From Collector: Networking Without Fear


How to ensure your speech and actions at professional events align with your behavior in the office.

10/17/2019 9:00

The rules of the road in your office are probably pretty well-known. Employee handbooks, your policies and procedures, and periodic anti-harassment training set clear expectations for behavior, writes Collector magazine Managing Editor Anne Rosso May in the October issue. This not only protects your brand and clients but also your staff, who expect to come to work every day in a safe and respectful environment.

But when you are at an accounts receivable management industry event, outside the four walls of your office, do those rules still apply? The answer, of course, is yes. In recent years, a wave of business leaders have been exposed for harassment and bad behavior, some of which occurred at professional conferences. In a survey conducted by Smarts Consulting LLC, 60% of the respondents reported having experienced harassment at a meeting at some point in their careers.

“Far too many individuals do not realize (or appreciate) that the corporate code of conduct applies equally to behavior inside and outside of the office,” said Steve Wiesner, CEO of pelotonRPM, a compliance and HR training platform provider.

Why do these off-site events sometimes muddy the waters of expected professional behavior?

“When people travel they have more of a sense of freedom and autonomy,” said Susan Strauss, certified harassment and bullying consultant. “Very often, particularly if they are spending the night in a different city, their interactions outside of their normal work environment can feel more social than professional. But if you are away on business, yes, you are still on company time and you need to abide by the law and your company’s policies.”

Federal and state laws protect employees from sexual harassment and discrimination in the workplace. Harassment and bullying can also have lasting consequences for victims. They may feel hesitant to attend future professional events where the perpetrator might also be, which could impact their advancement opportunities. They might even feel uncomfortable enough to leave the industry all together. And of course, harassment can lead to depression and other mental health concerns.

Harassment takes many forms and can include things like demeaning jokes, sexual innuendo, derogatory remarks and inappropriate physical touch.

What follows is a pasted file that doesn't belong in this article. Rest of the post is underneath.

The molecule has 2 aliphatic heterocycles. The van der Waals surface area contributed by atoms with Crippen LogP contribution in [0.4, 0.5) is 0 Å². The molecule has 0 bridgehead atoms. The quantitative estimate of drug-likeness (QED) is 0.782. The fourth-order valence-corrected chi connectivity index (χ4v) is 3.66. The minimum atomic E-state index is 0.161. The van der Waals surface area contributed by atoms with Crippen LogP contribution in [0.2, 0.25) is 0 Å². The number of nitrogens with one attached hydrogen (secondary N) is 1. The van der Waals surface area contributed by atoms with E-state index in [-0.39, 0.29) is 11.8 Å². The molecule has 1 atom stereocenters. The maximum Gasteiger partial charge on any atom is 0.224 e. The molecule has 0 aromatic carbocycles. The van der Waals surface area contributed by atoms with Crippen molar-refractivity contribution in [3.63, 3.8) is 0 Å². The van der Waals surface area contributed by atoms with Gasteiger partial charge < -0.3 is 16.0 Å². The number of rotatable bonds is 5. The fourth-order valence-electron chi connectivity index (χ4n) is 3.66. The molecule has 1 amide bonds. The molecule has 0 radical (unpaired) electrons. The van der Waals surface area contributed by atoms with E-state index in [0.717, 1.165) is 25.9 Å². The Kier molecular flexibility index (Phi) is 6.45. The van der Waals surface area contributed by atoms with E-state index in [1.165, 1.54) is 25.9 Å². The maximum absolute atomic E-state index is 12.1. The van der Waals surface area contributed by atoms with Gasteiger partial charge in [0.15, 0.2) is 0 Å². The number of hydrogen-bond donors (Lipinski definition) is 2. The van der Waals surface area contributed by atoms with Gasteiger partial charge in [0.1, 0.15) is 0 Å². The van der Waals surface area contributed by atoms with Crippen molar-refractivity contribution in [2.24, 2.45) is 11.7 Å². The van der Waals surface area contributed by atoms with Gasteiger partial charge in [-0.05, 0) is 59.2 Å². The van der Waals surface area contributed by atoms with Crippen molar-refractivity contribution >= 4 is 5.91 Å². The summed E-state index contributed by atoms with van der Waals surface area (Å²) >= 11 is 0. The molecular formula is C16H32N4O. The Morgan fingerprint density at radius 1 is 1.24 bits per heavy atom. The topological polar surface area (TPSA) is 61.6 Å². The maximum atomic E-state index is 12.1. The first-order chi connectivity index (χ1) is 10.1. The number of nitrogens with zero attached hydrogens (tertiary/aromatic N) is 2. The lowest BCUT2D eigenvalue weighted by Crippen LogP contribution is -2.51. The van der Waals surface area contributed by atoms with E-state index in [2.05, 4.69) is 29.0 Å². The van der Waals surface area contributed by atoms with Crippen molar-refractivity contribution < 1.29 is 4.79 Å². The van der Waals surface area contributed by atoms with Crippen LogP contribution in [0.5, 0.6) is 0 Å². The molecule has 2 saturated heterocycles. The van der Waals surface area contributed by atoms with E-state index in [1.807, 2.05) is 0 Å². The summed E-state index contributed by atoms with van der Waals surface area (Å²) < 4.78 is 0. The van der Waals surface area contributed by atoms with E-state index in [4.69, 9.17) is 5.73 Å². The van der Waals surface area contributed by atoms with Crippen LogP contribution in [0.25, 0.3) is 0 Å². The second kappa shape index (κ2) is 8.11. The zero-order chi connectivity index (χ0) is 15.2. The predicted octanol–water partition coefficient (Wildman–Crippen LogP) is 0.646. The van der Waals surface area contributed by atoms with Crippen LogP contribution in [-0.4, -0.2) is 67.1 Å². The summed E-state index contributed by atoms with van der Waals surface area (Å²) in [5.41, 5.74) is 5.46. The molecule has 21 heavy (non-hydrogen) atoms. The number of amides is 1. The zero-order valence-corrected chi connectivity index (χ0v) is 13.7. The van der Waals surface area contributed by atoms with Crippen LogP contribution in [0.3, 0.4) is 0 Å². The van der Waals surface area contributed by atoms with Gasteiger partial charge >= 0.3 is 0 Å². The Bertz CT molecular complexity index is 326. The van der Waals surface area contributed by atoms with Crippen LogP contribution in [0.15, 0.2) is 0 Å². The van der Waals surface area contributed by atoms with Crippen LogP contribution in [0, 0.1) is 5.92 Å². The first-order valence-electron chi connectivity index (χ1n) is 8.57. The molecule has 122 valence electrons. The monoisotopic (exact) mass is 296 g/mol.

“It can be something extreme or it can be something that might be more nuanced but still pushes the boundaries of what is expected during regular business hours in a typical work environment,” Strauss said.

In the abstract, these things sound ridiculously obvious—of course you would never say or do anything like that. But mistakes can happen, especially if you are at an event where alcohol is served or you’re talking to people you’ve known for years. Maybe you’re chatting with peers at a cocktail reception and you make a vulgar joke or perhaps you send an off-color comment as part of a group text with other meeting attendees. These things are not acceptable. Your actions, no matter the audience or context, should be professional at all times.

Respect is one of ACA’s core values, and the association has defined behavior expectations for event attendees. ACA has an Ethics Committee and disciplinary process for ethics violations, and we take these issues very seriously. Association-sponsored event participants violating ACA’s anti-harassment policy may be sanctioned or excluded from the event without a refund at the discretion of association management staff.

Read more on respectful and safe conference behavior in the October issue of Collector magazine.

Subscriptions to the Collector magazine digital edition and email notifications for each new issue are available for ACA International members by logging in to ACA International’s website here. Members and nonmembers can also purchase a print subscription. Nonmembers can create a guest profile on ACA’s website to subscribe to available publications.

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